Frontier CFO says more fiber subs are using over 2 TB of data per month

Data demand is rising at a blistering pace and Frontier Communications is putting some numbers to the usage it’s seeing from subscribers a little over a year into its fiber build.

Speaking at an investor conference on Tuesday, CFO Scott Beasley said the average fiber customer on its network now consumes almost a terabyte (TB) of data each month. That figure is up 30% from pre-pandemic levels. He added the top quartile of its customers are gobbling up even more, using “two-plus terabytes of data per month.”

His statements come after OpenVault released a report earlier this month showing a 31% increase in “super power users” who consume more than 2 TB of data per month. This growth outpaced an 18% year on year uptick in the number of so-called “power users” consuming 1 TB of data per month. Charter Communications CEO Tom Rutledge said on its Q1 2022 earnings call it is also seeing a rapid rise in data demand, with around a quarter of customers now using a terabyte of data or more per month.

According to Beasley, Frontier estimates the average household in its footprint has 22 connected devices and that will only continue to rise, driving data demand even higher. The operator is already capitalizing on that with its multi-gig service offer, which launched in February.

“We’ve been very pleasantly surprised by the uptake in our 2-gig service. Largely that’s power users who use a ton of bandwidth for gaming, for a lot of streaming devices, video conferencing, telemedicine,” he said. “Now, not everybody needs 2-gig today, but we think that’s rapidly changing.”

Though cable competitors and the likes of AT&T and Verizon have touted the benefits of bundling fixed and wireless service on broadband churn, Beasley reiterated Frontier doesn’t see a need to pursue a wireless offer just yet.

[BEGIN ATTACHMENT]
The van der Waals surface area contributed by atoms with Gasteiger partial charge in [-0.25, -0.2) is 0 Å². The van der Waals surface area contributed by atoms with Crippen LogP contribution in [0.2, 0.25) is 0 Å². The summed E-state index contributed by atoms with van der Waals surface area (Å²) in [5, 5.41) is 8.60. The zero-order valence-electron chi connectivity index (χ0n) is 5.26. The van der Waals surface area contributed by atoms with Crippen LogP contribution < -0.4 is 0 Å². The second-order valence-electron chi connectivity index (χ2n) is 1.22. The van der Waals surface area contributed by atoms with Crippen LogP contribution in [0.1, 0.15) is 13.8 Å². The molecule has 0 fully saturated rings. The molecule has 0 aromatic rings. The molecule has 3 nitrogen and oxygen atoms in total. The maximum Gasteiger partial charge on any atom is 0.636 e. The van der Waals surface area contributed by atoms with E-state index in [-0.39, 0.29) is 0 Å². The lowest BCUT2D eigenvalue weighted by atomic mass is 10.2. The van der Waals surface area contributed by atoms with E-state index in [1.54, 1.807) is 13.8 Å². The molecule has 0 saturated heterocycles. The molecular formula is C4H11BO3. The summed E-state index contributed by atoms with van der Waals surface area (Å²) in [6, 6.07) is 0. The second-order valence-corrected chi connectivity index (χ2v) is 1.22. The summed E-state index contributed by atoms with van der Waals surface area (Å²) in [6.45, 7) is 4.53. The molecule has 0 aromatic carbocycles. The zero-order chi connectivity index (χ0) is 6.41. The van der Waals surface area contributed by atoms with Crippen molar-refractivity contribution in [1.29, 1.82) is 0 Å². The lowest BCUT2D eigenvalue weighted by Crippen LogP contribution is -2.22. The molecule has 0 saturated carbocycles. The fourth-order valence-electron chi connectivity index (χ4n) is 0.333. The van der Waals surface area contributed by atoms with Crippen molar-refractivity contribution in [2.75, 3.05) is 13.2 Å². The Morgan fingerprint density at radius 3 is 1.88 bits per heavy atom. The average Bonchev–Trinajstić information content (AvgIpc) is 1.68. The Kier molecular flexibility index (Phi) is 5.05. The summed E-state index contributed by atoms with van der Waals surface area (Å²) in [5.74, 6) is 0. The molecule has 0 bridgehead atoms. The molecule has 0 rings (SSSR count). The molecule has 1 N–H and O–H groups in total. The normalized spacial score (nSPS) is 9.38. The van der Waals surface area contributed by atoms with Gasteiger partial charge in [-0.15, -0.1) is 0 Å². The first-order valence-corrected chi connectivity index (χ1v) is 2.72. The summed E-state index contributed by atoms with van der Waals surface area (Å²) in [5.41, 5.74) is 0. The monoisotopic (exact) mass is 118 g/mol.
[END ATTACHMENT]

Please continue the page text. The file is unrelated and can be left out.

“Demand for fiber is clear. We’ve had three successive quarters of record net adds without a wireless product. Consumers are choosing the best connectivity products separately from the potential to bundle it with wireless,” he said. “Secondly, we haven’t done it yet because the returns on capital from building our fiber are so strong for us that we’ve chosen to stay focused.”

Beyond ramping deployments to meet its goal of reaching 10 million locations by the end of 2025, the CFO said Frontier is focused on enhancing its digital capabilities – both on the customer facing front and in the back office.

The former includes things like the implementation of more self-service tools, refinements to its app and enhancements to its online chat function. The latter, meanwhile, includes changes to make it easier for the company to process payments from the third of customers who still submit checks for their monthly bills and applying artificial intelligence to help with assigning and dispatching field technicians.

“Early innings there but some really positive improvements on our customer facing [platforms],” he said. Beasley added the same is true of its multi-year back office automation effort and there’s “a lot of good improvement to come in the next few quarters and years.”